At this point and after the extremely short presentation of the language history (it can’t get any shorter than that really!), I would like to seize the opportunity and pick your brains on the subject of the interference and integration of a foreign language and a foreign culture into a language and culture as rich as the Greek one.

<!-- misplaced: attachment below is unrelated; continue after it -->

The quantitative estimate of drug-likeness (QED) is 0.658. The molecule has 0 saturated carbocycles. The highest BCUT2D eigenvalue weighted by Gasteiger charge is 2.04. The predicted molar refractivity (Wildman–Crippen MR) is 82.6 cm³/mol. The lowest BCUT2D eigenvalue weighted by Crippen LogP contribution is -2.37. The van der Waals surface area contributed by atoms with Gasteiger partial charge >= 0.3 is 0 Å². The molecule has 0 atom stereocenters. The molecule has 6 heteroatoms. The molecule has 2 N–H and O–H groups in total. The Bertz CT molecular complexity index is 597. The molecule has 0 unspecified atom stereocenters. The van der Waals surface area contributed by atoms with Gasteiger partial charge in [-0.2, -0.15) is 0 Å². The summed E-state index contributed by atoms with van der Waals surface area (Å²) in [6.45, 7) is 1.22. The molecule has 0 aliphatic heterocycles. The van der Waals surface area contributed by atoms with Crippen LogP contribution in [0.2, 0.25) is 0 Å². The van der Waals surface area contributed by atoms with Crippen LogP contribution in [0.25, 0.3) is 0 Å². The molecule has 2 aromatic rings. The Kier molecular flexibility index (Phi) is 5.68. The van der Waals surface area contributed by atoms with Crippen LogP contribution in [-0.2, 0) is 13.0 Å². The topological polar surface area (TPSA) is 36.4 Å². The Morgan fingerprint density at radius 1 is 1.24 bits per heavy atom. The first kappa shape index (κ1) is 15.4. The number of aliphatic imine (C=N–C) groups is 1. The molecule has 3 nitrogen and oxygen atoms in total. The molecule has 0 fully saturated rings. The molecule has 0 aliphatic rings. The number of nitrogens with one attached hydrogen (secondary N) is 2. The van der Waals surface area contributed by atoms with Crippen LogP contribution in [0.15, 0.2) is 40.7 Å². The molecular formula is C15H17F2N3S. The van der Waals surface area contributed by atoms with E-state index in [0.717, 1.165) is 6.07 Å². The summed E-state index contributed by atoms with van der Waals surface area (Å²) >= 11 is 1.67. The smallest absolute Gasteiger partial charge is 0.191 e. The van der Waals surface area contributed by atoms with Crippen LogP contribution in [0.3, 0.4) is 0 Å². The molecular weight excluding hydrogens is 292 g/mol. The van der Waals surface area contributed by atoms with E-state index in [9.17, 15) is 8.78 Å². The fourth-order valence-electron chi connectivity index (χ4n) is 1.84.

First of all and although I very much support internationality and multiculturalism as having great effects on a society, I still think that too much exposure to another language can affect a culture negatively. To take the Greek language and culture as an example, since the article has set the ground for it, the necessity of and, therefore, exposure to the English language has resulted in some alarming facts. I would like to mention the case of Greeklish (Greek and English) which is a very common way of communicating nowadays and it is especially popular among the youth. I myself am a “victim” of this trend. What I mean by this is that basically when typing on the computer, texting on our mobile phones and generally whenever there is some kind of texting involved it is very frequent to write Greek using, however, letters from the Latin alphabet. One such example is in everyday life; instead of writing «Τικάνεις;» (“How are you?” Or “What are you doing”), we tend to write “Ti kaneis?”. Imagine whole sentences, nearly reaching the length of a short story written in Greeklish. No wonder I was typing slower than a three year-old when I was asked to write purely in Greek. I couldn’t remember where the letters were on the keyboard and I would almost always forget the accent in every word.